2022 got closed as a year of adaptation: not so much of adapting to technology, but of adopting it to adapt to the needs of a troubled world.
Ukraine’s invasion triggered the activation of the Cyber Rapid Response Teams (CRRTs), a previously unused mechanism for European solidarity among member states. The conflict also reframed technology as a geopolitical vector: the government decided to ‘export’ data centres from Ukraine to trusted third countries in order to protect the country’s personal, industrial and sensitive data in a “digital safe haven”. Likewise, the high expectations placed on crypto-assets were partially dashed with the collapse of FTX, which has led to a “crypto winter” in international markets. Also, advanced semiconductors are in the headlines because of the international rivalry between China, the US and the EU. This issue has been around for years and is nothing new – although it is actual, given its effect on export control regimes, foreign direct investment and the growing role of sanctions in a greater number of technology verticals.
2023 opens, once again, with big headlines, although a calm and rigorous analysis of the subject suggests that there are more likely to be three major trends, as indicated below. This is particularly important in a year when Spain will hold the Presidency of the European Union Council.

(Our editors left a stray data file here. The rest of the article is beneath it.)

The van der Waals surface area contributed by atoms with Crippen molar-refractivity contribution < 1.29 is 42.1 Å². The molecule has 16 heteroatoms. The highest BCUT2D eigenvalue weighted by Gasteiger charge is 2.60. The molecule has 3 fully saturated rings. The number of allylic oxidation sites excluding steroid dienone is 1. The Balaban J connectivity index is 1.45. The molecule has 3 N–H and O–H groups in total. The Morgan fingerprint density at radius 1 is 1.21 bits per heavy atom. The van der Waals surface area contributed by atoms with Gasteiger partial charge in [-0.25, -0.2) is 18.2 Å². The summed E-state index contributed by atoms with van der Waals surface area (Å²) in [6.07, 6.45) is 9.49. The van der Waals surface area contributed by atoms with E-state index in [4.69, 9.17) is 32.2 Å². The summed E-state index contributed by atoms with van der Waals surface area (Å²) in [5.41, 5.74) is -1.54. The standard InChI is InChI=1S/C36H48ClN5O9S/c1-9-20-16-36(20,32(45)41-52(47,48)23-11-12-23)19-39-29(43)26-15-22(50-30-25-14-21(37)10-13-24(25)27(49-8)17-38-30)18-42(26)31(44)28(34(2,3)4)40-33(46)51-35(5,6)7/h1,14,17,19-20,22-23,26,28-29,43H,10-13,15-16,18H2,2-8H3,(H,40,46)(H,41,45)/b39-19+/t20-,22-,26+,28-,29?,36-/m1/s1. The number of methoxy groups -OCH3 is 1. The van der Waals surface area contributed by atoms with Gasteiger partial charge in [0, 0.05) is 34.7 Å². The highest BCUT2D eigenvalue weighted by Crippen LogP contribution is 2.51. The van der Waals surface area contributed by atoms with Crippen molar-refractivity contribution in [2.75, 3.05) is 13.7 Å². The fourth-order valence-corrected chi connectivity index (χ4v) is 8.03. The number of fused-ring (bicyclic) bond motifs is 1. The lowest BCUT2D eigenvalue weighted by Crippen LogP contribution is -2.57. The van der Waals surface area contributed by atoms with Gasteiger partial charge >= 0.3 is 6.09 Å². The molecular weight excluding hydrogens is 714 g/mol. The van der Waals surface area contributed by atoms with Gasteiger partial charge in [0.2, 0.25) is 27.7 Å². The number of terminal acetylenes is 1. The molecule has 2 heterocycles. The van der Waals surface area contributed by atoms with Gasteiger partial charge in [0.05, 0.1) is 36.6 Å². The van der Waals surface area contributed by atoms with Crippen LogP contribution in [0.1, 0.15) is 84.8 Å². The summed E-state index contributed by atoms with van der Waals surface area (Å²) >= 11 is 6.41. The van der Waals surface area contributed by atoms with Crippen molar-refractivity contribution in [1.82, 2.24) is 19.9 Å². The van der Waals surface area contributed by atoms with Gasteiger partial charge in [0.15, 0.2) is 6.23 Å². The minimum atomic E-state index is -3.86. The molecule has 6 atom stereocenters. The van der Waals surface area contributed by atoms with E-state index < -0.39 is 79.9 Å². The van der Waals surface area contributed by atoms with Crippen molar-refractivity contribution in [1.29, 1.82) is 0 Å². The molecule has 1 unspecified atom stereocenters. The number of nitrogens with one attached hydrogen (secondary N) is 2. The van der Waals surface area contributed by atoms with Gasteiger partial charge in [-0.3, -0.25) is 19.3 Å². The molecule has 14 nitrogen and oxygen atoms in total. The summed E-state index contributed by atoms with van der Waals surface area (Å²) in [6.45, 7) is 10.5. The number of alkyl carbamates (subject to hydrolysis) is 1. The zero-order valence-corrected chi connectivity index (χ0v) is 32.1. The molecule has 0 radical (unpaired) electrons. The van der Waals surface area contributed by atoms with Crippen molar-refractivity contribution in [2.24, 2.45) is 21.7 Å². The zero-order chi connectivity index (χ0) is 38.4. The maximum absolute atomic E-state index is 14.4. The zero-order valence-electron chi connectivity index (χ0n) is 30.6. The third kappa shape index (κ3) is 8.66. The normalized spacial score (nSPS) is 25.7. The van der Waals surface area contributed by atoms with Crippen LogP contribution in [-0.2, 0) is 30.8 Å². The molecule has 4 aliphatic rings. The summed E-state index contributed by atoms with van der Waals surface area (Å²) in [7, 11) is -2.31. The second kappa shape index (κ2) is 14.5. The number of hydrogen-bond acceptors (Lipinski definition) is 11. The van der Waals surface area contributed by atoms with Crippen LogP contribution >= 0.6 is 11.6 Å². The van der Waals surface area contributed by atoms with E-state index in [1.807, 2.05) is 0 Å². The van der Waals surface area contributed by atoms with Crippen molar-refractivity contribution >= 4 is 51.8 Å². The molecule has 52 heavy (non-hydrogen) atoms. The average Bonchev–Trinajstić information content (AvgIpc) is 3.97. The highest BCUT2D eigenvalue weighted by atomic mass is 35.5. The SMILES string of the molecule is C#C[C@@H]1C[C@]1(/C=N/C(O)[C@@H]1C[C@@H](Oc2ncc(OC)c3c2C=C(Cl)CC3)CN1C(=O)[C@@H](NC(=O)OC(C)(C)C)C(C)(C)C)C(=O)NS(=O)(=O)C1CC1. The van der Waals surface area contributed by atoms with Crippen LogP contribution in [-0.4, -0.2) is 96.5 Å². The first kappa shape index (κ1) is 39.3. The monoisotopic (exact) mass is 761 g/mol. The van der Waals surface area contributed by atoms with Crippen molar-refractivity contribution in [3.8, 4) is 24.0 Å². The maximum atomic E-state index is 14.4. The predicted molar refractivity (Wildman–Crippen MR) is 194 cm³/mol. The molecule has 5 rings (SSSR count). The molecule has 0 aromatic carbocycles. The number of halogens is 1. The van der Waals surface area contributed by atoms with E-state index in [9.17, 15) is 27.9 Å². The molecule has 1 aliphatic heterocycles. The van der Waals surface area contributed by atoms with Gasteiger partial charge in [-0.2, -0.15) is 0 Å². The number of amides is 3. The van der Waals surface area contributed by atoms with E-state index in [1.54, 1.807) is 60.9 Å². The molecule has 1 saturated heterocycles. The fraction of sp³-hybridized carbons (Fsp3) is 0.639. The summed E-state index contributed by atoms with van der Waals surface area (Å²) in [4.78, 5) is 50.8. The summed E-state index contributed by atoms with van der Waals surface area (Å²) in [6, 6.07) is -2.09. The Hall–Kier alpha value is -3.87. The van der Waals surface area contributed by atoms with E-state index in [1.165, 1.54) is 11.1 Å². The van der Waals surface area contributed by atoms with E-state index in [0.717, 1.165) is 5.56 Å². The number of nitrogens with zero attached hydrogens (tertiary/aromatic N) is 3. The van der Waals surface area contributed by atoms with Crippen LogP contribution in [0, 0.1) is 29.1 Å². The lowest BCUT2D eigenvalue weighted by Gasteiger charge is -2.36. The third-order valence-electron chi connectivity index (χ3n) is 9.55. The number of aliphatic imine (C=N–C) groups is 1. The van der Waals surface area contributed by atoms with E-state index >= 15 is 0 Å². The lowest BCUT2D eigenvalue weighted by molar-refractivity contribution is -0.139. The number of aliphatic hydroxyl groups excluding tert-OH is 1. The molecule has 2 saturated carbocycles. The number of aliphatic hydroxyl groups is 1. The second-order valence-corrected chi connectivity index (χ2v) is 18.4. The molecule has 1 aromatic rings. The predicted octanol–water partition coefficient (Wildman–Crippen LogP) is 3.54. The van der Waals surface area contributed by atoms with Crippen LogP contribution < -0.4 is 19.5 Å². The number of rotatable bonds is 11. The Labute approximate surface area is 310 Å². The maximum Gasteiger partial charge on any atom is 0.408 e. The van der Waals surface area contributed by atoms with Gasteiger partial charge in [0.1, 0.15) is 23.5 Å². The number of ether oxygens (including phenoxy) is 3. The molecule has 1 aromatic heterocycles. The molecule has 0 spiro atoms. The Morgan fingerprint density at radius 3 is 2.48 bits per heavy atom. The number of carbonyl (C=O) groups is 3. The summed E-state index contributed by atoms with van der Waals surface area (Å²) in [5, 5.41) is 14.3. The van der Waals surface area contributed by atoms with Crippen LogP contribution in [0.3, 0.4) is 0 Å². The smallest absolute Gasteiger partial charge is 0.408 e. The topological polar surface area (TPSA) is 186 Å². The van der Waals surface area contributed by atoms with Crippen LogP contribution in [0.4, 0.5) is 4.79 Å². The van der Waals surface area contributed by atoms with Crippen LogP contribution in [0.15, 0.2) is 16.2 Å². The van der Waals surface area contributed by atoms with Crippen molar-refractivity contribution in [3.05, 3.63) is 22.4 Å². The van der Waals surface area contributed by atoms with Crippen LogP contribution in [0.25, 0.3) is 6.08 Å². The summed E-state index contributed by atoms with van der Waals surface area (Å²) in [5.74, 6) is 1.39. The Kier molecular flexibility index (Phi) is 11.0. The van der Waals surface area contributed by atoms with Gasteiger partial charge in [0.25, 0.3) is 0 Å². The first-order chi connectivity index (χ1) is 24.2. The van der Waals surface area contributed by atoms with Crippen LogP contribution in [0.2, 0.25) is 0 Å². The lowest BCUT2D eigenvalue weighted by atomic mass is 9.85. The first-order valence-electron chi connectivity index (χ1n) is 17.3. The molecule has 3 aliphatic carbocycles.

An even greater role for industrial policy
Since the President of the European Commission, Ursula Von der Leyen, pointed out in 2020 that this period was to be the European Digital Decade, three major mechanisms started to grow: European Industrial Alliances, IPCEIs (Important Projects of Common European Interest) and Joint Undertakings (JUs). Industrial-technological development accounts for a large part of the initiatives in each of these three action areas and are expected to grow in more technology areas.
However, there has been a change in the 2022-2023 transition. If in 2022 each of the technologies that were considered strategic might have a big impact on their own – for example, artificial intelligence for data processing -, 2023 points to the fact that the differential value will lie in how the combination of various technologies (“combinational trends”) will be able to create new possibilities when used together. This is the case of cloud and edge computing powering the networks that connect electric cars.
Even if some of these combined technologies have not been launched into the market, 2023 will be the year when public institutions start to consider measures on the use of these technologies. This is the case of the announcement by the President of the European Commission during her 2022 State of the Union Address on an initiative to explore the challenges of virtual reality: i.e. the final frontier of metaverses – which is not a technology per se, but a platform of technologies that can bring together from few to many applications, such as virtual, augmented, immersive realities, cloud, computing, artificial intelligence, Internet of Things and further more.
So was the announcement of the European Commission’s 2023 Work Programme on a first proposal for a regulatory framework for the hyperloop, which seeks to embrace this high-speed, low-carbon transport solution. This will be accompanied by the common European mobility data space that is already being developed to digitise the transport sector.